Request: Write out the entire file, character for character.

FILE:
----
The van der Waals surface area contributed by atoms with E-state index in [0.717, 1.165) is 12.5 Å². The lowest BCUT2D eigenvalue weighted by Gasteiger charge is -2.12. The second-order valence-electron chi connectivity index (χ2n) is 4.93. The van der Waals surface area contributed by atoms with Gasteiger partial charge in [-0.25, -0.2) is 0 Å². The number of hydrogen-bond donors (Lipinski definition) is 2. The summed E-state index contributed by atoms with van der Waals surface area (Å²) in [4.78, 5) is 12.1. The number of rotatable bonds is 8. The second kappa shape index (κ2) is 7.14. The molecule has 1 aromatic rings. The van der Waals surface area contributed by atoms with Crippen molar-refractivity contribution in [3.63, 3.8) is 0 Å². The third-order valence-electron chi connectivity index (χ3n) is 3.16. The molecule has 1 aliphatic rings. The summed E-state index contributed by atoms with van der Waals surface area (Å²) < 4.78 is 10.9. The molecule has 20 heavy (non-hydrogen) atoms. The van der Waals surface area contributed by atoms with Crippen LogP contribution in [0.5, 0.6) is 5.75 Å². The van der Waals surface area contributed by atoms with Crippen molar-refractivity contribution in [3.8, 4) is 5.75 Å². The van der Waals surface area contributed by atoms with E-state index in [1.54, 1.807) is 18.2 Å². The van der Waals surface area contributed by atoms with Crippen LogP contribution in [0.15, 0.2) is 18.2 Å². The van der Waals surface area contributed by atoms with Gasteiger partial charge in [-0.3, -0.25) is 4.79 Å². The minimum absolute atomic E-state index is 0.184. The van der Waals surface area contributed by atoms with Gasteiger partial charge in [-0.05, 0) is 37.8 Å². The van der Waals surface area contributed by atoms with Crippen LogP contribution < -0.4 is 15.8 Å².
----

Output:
The van der Waals surface area contributed by atoms with E-state index in [0.717, 1.165) is 12.5 Å². The lowest BCUT2D eigenvalue weighted by Gasteiger charge is -2.12. The second-order valence-electron chi connectivity index (χ2n) is 4.93. The van der Waals surface area contributed by atoms with Gasteiger partial charge in [-0.25, -0.2) is 0 Å². The number of hydrogen-bond donors (Lipinski definition) is 2. The summed E-state index contributed by atoms with van der Waals surface area (Å²) in [4.78, 5) is 12.1. The number of rotatable bonds is 8. The second kappa shape index (κ2) is 7.14. The molecule has 1 aromatic rings. The van der Waals surface area contributed by atoms with Crippen molar-refractivity contribution in [3.63, 3.8) is 0 Å². The third-order valence-electron chi connectivity index (χ3n) is 3.16. The molecule has 1 aliphatic rings. The summed E-state index contributed by atoms with van der Waals surface area (Å²) < 4.78 is 10.9. The molecule has 20 heavy (non-hydrogen) atoms. The van der Waals surface area contributed by atoms with Crippen LogP contribution in [0.5, 0.6) is 5.75 Å². The van der Waals surface area contributed by atoms with Crippen molar-refractivity contribution in [3.8, 4) is 5.75 Å². The van der Waals surface area contributed by atoms with E-state index in [1.54, 1.807) is 18.2 Å². The van der Waals surface area contributed by atoms with Crippen LogP contribution in [0.15, 0.2) is 18.2 Å². The van der Waals surface area contributed by atoms with Gasteiger partial charge in [-0.3, -0.25) is 4.79 Å². The minimum absolute atomic E-state index is 0.184. The van der Waals surface area contributed by atoms with Gasteiger partial charge in [-0.05, 0) is 37.8 Å². The van der Waals surface area contributed by atoms with Crippen LogP contribution < -0.4 is 15.8 Å².